By Matthew Healey, New York Correspondent
Argyll Etkin held an auction of worldwide stamps and postal history in London March 4, featuring material from a specialized collection of the Portuguese colony of Nyassa.
The top lot was a correspondence of seven letters, including three of the earliest-known letters from the bottom of the world.
Sent in 1821 by the captain of a New England sealing ship to his father in Boston, they are datelined at Livingston Island in the South Shetlands, in what would later be called the Falkland Island Dependencies. The South Atlantic archipelago is now included in the British Antarctic Territory.
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The South Shetlands had only just been discovered — or perhaps rediscovered — in 1819 by British and American naval excursions, meaning the letters offered in the Etkin sale were written within two years of the islands’ first documented sighting by Europeans.
It is remarkable how fast the adventurers swooped in to try to get rich.
The sender, Capt. Charles Winship, wrote:
“ … fishing oil, hair and fur-skins will I grasp at. I have 11,500 skins the most beautiful ever seen.”
He went on to describe the scene: “This country is subject to volcanoes, some which we have discerned in all its brilliancy … Seals and Sea Elephants are the only monsters to be found … In fact the whole country is covered in ice, some perpendicular 1,000 high.”
Estimated at £16,000 to £18,000, the lot sold for £25,850, or about $37,650, including the 17.5 percent buyer’s premium Argyll Etkin adds to all lots.
A stamp described as “a key rarity of Bushire” and one of just four examples produced has been the subject of some controversy in recent years.
British forces occupied the Persian seaport of Bushire (modern-day Bushehr, Iran) in August 1915 and held it for two months.
During their time in the city, once a key maritime stopover on the route from Suez to India, the British issued two lengthy sets of definitives, consisting of Persian stamps overprinted “Bushire under British Occupation.”
One of the stamps to which the overprint was applied was the 1-chahi on 5ch surcharge of the Ahmad Shah Qajar issue of 1915 (Iran Scott 537).
This stamp is mentioned in the Scott Standard Postage Stamp Catalogue in a footnote after Bushire Scott N14 as being considered a forgery.
A similar footnote existed in past editions of the Stanley Gibbons catalog, where the stamp had once been listed as Bushire Stanley Gibbons 30.
Gibbons has since reinstated the stamp on the strength of new scholarship, and the example in the Argyll Etkin sale received a British Philatelic Association certificate of authenticity in 2015. It sold for $9,400.
A spokesman for the auction house said the consignor was a specialist in Iranian philately who is now in his 90s and dispersing his collection because of failing eyesight.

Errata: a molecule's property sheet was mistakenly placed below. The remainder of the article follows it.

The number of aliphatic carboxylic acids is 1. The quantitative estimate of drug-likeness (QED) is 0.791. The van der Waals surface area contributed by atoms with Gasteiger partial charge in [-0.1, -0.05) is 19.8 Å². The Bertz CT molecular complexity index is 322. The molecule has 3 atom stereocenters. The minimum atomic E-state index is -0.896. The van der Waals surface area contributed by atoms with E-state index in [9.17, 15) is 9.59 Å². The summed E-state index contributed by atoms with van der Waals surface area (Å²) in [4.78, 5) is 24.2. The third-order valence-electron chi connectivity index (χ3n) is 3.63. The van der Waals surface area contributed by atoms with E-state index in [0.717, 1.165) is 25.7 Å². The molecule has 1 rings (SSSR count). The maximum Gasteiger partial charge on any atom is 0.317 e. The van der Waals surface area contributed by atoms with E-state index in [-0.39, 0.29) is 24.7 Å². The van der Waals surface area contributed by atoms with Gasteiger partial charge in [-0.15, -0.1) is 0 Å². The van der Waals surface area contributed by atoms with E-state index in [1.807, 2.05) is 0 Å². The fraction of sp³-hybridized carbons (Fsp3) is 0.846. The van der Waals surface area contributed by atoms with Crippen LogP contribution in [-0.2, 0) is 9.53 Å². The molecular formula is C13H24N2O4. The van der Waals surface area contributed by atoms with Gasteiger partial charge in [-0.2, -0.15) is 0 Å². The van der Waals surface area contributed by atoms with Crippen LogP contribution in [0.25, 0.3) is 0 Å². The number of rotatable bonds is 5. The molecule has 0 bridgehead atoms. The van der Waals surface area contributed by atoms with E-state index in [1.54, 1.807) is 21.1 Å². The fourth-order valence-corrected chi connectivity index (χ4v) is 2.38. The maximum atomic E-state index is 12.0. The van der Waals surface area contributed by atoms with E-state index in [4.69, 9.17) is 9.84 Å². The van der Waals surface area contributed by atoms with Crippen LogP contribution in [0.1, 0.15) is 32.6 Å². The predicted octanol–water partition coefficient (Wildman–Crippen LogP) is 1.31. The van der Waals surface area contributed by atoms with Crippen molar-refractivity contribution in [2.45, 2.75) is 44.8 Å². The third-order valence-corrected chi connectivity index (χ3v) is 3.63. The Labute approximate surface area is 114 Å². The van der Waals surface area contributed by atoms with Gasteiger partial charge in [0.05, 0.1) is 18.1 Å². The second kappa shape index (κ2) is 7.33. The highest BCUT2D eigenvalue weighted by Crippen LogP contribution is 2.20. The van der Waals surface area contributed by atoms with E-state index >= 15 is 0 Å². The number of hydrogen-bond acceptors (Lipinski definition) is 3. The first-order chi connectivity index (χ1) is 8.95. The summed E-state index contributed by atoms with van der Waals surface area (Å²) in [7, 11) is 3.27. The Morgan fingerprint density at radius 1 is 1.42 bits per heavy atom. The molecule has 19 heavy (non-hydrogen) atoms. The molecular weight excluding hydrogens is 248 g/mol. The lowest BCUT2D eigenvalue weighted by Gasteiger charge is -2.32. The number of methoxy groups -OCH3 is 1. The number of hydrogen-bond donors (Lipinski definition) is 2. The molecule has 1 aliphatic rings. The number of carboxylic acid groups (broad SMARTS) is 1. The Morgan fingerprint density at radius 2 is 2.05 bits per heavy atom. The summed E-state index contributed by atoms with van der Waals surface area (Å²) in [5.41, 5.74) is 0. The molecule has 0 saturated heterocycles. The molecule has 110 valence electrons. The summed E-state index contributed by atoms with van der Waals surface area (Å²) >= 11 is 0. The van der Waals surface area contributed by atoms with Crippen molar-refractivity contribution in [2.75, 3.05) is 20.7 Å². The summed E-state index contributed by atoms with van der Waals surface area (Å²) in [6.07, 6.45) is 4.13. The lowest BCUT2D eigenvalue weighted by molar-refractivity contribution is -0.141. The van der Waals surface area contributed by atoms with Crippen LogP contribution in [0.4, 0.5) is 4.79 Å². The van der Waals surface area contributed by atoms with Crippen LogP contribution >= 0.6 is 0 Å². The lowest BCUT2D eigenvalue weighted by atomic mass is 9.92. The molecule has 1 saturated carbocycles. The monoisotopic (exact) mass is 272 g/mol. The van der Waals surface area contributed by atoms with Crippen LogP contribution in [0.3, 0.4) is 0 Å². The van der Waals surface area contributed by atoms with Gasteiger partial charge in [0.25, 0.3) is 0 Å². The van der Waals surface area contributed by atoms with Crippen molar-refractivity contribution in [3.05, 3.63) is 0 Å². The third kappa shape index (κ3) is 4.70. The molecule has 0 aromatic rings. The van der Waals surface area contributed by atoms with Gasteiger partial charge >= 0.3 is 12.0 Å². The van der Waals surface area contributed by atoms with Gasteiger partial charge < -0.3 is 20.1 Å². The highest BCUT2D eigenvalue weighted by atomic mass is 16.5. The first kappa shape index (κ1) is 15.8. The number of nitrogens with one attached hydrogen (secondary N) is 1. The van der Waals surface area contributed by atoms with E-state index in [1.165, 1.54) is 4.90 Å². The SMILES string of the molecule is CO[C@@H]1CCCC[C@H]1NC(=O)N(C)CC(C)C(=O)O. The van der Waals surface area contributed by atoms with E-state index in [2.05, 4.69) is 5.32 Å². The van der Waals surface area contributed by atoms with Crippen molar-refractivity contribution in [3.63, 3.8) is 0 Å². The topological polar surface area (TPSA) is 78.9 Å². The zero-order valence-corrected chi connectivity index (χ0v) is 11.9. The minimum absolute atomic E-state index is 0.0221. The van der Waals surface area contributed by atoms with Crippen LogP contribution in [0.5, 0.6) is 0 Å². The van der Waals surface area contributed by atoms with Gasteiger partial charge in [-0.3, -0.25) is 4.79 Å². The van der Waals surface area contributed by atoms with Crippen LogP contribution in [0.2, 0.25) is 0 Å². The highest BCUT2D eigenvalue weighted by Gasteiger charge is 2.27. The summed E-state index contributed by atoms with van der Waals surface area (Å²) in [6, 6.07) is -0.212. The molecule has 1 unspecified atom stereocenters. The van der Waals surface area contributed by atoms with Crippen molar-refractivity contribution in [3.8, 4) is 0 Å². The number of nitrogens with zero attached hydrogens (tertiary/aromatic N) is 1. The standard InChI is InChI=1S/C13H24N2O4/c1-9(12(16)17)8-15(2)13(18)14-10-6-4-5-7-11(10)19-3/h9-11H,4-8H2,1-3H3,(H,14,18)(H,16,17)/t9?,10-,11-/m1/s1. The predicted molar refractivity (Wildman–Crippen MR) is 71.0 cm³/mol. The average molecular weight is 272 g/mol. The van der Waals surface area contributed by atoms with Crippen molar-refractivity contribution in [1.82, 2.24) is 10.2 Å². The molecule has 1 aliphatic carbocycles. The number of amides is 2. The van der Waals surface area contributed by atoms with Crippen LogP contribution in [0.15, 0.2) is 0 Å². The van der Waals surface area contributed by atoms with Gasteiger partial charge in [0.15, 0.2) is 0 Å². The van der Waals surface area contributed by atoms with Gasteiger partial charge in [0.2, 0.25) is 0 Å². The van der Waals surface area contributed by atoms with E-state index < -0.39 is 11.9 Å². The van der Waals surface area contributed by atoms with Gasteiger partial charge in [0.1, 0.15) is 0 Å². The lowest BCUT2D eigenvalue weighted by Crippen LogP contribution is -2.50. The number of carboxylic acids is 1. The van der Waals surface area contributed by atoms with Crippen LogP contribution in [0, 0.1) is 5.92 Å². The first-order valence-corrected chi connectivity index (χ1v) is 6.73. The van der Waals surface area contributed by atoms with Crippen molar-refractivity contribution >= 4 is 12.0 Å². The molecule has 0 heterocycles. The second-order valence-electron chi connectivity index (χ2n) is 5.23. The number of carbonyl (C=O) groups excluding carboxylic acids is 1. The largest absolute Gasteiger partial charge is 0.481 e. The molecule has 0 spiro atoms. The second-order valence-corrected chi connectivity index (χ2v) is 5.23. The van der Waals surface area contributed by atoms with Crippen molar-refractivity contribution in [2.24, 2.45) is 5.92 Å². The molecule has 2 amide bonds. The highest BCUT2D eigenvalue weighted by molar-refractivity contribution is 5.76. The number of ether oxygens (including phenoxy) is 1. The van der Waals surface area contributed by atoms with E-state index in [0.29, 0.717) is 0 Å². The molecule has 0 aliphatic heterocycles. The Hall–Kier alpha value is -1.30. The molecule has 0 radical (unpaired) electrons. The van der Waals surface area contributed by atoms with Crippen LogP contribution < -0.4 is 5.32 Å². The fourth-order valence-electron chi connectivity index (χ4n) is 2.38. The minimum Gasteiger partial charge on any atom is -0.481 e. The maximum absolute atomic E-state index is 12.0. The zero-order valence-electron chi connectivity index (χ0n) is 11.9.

The following lot consisted not of stamps or postal history, but an extensive and detailed file of reference notes from the same collector, with good photocopies identifying the Bushire overprints as well as the underlying Iranian stamps by plate position.
Estimated at £100 to £150, the sheaf sold for 10 times that — more than $2,200 — after spirited bidding from several overseas collectors and at least one expertizing group.
The Argyll Etkin sale also included stamps and postal history from the John Dahl collection of Portuguese Nyassa, a former colony on the southeast coast of Africa that is now part of Mozambique.
One of the more intriguing lots was a set of six bogus stamps, both perforated and imperforate in singles, pairs or blocks of four, including some with surcharges and “Provisorio” overprints, that were issued in 1891 by the London office of the Nyassa Co. but later disavowed by the Portuguese government.
The stamps, known as the Rook issue, depict a castle turret surrounded by a value and the words “Companhia do Nyassa,” with “Cabo Delgado” above and “Provincia de Mocambique” below.
The Etkin sale catalog includes an intriguing note, “The famous Tapling collection, bequeathed to the British Library in 1891, contains only these stamps for Portuguese Nyassa.”
After the Portuguese government declared the stamps invalid, many collectors apparently returned the stamps to the London office of the Nyassa Co. for a refund, and only a small number were saved. The lot in the Argyll Etkin sale, containing a total of 58 stamps, brought $685.
The first authorized issues of Nyassa appeared in 1898.
The Dahl collection contained extensive studies of the attractive set of bicolor pictorials that appeared in 1901. These became popular with collectors and went through several printings throughout the 1920s, despite seeing limited postal use.
Further stamps from the Dahl collection will be offered in September.